HSBC reveals third-party plans

HSBC has broken its silence amid speculation that it could re-enter the third-party channel.

Speaking to Mortgage Business, an HSBC spokesperson confirmed that the lender does not plan on re-entering the mortgage broker market.

The confirmation comes after months of speculation and eagerness among aggregators to add the lender to their panels.

HSBC sold its broker-originated loan book to Firstmac in 2006, which at the time consisted of over 10,000 customer accounts worth $2.26 billion.

Since then the lender has grown its loan book through its direct channel by 119 per cent to a current book value of $8.5 billion.

In the 12 months to May, HSBC’s loan book grew by 8.7 per cent, with investment loans accounting for more than half of its residential lending (53.8 per cent).

Mortgage broker and N1 Finance managing director Ren Wong said the lender has been actively targeting the non-resident investment loan market.

“That is probably their main market at the moment,” Mr Wong told Mortgage Business, adding that without an offset product, the bank would not be as competitive as other mortgage providers.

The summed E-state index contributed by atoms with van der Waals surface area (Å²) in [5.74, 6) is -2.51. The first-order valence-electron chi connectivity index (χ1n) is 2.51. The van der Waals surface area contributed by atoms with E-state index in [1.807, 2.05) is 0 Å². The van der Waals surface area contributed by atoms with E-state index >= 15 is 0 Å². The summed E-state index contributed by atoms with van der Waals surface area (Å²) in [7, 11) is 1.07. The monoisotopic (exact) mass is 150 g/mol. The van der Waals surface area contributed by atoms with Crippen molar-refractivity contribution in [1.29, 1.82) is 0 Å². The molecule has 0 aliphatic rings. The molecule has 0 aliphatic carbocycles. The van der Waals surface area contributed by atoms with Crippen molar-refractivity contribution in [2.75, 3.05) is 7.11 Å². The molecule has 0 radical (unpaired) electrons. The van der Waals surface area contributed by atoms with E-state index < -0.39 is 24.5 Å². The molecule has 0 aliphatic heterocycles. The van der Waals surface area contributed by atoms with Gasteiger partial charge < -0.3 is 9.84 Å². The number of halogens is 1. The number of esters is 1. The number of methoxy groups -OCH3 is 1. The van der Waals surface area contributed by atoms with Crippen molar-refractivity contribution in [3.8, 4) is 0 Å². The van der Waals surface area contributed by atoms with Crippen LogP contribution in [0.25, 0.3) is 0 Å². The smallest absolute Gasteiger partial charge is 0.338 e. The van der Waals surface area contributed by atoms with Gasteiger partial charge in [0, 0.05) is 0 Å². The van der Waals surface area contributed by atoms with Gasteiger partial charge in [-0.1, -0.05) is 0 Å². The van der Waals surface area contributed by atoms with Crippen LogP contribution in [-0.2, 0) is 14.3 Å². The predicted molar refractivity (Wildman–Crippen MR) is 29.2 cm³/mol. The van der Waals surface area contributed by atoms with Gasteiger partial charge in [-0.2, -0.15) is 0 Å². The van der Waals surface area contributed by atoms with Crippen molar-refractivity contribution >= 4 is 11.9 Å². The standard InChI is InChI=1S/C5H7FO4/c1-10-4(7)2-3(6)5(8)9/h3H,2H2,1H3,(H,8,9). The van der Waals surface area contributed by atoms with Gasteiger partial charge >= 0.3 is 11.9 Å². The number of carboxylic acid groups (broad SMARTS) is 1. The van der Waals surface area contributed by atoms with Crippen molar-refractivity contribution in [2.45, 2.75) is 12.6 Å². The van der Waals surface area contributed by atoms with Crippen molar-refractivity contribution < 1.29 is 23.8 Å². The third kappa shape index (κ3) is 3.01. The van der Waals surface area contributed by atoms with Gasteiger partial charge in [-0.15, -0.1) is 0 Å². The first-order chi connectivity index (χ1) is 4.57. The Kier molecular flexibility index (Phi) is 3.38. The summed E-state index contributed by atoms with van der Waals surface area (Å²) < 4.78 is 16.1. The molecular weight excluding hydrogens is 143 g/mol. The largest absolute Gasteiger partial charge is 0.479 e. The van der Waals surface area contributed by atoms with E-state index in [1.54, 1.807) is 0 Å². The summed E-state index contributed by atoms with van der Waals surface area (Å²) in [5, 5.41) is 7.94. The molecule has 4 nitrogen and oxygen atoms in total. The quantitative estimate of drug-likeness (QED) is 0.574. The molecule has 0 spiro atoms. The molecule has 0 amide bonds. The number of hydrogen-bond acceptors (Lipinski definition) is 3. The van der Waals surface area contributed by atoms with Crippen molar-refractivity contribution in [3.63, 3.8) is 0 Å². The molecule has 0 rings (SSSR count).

“Overseas investors can’t buy owner-occupied, they can only buy investment property, so in some ways having an offset feature is really not their concern anymore,” he said.

“There is also the recognition with the HSBC brand among Chinese buyers.”

Last month Fairfax reported that HSBC aims to double its share of the mortgage market within three years, which would see its loan book swell to $17 billion.

HSBC local head of retail banking and wealth management Graham Heunis told Fairfax that the bank hopes to double its share by targeting wealthy property investors and people with strong overseas links, including migrants.

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